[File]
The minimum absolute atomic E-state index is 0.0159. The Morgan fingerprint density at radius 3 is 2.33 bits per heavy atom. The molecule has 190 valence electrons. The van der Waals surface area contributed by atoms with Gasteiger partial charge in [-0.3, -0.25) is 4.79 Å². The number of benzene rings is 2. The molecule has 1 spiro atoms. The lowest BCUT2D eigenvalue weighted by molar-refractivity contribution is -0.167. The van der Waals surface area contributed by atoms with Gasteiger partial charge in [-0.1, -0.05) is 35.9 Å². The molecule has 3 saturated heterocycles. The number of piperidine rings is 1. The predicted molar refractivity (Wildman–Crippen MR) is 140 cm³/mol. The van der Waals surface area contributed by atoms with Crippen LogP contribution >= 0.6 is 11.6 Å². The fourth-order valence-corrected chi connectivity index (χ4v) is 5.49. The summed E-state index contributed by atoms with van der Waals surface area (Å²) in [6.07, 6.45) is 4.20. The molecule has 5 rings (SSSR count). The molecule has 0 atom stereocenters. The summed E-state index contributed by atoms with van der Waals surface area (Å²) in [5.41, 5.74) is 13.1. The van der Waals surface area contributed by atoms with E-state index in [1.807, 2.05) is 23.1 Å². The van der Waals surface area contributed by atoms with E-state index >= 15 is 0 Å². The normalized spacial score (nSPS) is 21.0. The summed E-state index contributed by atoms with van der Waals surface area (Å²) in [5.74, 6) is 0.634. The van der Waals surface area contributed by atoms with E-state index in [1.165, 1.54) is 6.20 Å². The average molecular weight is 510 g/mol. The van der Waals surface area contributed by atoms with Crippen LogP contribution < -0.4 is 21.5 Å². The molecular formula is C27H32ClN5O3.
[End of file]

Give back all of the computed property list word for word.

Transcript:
The minimum absolute atomic E-state index is 0.0159. The Morgan fingerprint density at radius 3 is 2.33 bits per heavy atom. The molecule has 190 valence electrons. The van der Waals surface area contributed by atoms with Gasteiger partial charge in [-0.3, -0.25) is 4.79 Å². The number of benzene rings is 2. The molecule has 1 spiro atoms. The lowest BCUT2D eigenvalue weighted by molar-refractivity contribution is -0.167. The van der Waals surface area contributed by atoms with Gasteiger partial charge in [-0.1, -0.05) is 35.9 Å². The molecule has 3 saturated heterocycles. The number of piperidine rings is 1. The predicted molar refractivity (Wildman–Crippen MR) is 140 cm³/mol. The van der Waals surface area contributed by atoms with Crippen LogP contribution >= 0.6 is 11.6 Å². The fourth-order valence-corrected chi connectivity index (χ4v) is 5.49. The summed E-state index contributed by atoms with van der Waals surface area (Å²) in [6.07, 6.45) is 4.20. The molecule has 5 rings (SSSR count). The molecule has 0 atom stereocenters. The summed E-state index contributed by atoms with van der Waals surface area (Å²) in [5.41, 5.74) is 13.1. The van der Waals surface area contributed by atoms with E-state index in [1.807, 2.05) is 23.1 Å². The van der Waals surface area contributed by atoms with E-state index >= 15 is 0 Å². The normalized spacial score (nSPS) is 21.0. The summed E-state index contributed by atoms with van der Waals surface area (Å²) in [5.74, 6) is 0.634. The van der Waals surface area contributed by atoms with E-state index in [1.165, 1.54) is 6.20 Å². The average molecular weight is 510 g/mol. The van der Waals surface area contributed by atoms with Crippen LogP contribution < -0.4 is 21.5 Å². The molecular formula is C27H32ClN5O3.